Back to Journals » Clinical Ophthalmology » Volume 13

Utility Of Three-Dimensional Heads-Up Surgery In Cataract And Minimally Invasive Glaucoma Surgeries

Authors Ohno H 

Received 15 August 2019

Accepted for publication 7 October 2019

Published 22 October 2019 Volume 2019:13 Pages 2071—2073


Checked for plagiarism Yes

Review by Single anonymous peer review

Peer reviewer comments 2

Editor who approved publication: Dr Scott Fraser

Supplementary video of '3D heads-up surgery for MICS and MIGSs' [ID 227318].

Views: 437

Hisato Ohno

Ohno Eye Clinic, Asaka, Saitama, Japan

Correspondence: Hisato Ohno
Ohno Eye Clinic, 2-14-18 Nishihara, Asaka, Saitama 351-0034, Japan
Tel +81 48 424 3733
Fax +81 48 424 5571
Email [email protected]

Purpose: This study aimed to assess the utility of the three-dimensional (3D) heads-up visualization system for minimal incision cataract surgery (MICS) and minimally invasive glaucoma surgeries (MIGSs).
Methods: Toric intraocular lens (IOL) implantation with phacoemulsification and trabecular microbypass stent implantation in patients with cataract and open-angle glaucoma were performed using the heads-up 3D visualization system combined with surgical navigation rather than the conventional microscope.
Results: This procedure was found to have the following advantages: the ability to clearly observe the anterior chamber angle image without requiring frequent focus adjustment owing to the extended depth of field and emphasized stereoscopic effect provided by this system and maintain the surgeon’s posture.
Conclusion: The feasibility and comfort of this system are greater than those of the conventional microscopic for performing MICS and MIGS.

Keywords: toric intraocular lens, phacoemulsification, open-angle glaucoma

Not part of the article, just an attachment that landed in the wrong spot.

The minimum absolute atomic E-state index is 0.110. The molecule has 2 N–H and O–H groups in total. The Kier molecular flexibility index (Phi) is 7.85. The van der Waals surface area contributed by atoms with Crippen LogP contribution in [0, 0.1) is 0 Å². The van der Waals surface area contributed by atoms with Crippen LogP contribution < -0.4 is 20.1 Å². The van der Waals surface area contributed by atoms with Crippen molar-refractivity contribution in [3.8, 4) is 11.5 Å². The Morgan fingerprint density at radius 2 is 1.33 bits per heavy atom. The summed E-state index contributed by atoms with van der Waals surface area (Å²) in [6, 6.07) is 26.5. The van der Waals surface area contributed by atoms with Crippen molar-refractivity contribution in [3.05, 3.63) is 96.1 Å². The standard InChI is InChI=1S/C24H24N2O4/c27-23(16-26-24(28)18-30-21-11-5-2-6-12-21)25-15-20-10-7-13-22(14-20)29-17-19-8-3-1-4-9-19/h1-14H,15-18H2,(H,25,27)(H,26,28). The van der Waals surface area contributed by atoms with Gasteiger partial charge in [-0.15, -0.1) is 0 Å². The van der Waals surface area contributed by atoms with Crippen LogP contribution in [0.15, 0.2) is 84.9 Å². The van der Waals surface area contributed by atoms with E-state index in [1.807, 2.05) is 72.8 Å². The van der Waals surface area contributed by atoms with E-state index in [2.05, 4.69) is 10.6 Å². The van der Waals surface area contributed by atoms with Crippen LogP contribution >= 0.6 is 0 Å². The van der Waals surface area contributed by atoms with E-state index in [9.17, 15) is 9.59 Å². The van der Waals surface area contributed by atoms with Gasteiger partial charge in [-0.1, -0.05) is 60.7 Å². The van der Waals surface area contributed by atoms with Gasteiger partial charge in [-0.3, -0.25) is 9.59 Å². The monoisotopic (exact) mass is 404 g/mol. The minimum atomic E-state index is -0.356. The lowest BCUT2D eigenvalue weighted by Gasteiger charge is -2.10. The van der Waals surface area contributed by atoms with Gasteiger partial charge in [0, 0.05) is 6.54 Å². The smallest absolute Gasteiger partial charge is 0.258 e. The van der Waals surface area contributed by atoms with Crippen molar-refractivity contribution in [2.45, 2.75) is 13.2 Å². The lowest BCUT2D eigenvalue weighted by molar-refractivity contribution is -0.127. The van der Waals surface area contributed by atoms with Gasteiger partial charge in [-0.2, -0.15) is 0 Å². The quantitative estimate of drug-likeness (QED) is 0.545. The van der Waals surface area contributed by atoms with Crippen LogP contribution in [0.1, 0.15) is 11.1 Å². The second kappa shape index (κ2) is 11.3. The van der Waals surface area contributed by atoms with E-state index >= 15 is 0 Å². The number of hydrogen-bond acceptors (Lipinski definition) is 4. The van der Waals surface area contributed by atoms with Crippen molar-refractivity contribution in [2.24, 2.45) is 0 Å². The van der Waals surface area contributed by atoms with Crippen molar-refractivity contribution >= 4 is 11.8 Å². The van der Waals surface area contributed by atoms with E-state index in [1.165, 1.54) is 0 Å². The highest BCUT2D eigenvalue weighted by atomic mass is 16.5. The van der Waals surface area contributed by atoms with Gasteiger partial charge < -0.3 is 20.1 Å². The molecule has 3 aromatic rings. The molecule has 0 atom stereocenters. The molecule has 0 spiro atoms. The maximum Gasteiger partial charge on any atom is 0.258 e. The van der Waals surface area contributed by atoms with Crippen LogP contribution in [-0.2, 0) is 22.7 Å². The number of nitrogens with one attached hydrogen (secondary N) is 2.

Recently, the method of conducting surgery using the three-dimensional (3D) heads-up visualization system, known as the heads-up surgery (HUS), has been widely accepted, especially for vitreoretinal procedures. Using digitally assisted image manipulation on the display, HUS can be comfortably performed even under conditions such as low-intensity light and extended depth of field at high magnification.13 In addition, multiple data, such as intraoperative optical coherence tomography and operative field view data, can be simultaneously observed on the display. Consequently, we determined that surgical navigation combined with a 3D heads-up display is the most practical tool for performing minimal incision cataract surgery (MICS) in clinical settings.4,5

Moreover, to ensure a good view of the trabecular meshwork in minimally invasive glaucoma surgery (MIGS),6,7 a gonioprism is used to inspect the angle. However, the surgeon must have certain experience and skill to achieve such a view. Based on this, we can consider that the extended depth of field at high magnification obtained in HUS is preferable for angle inspection using gonioprism. In this study, we reported the feasibility of HUS for MICS and MIGS.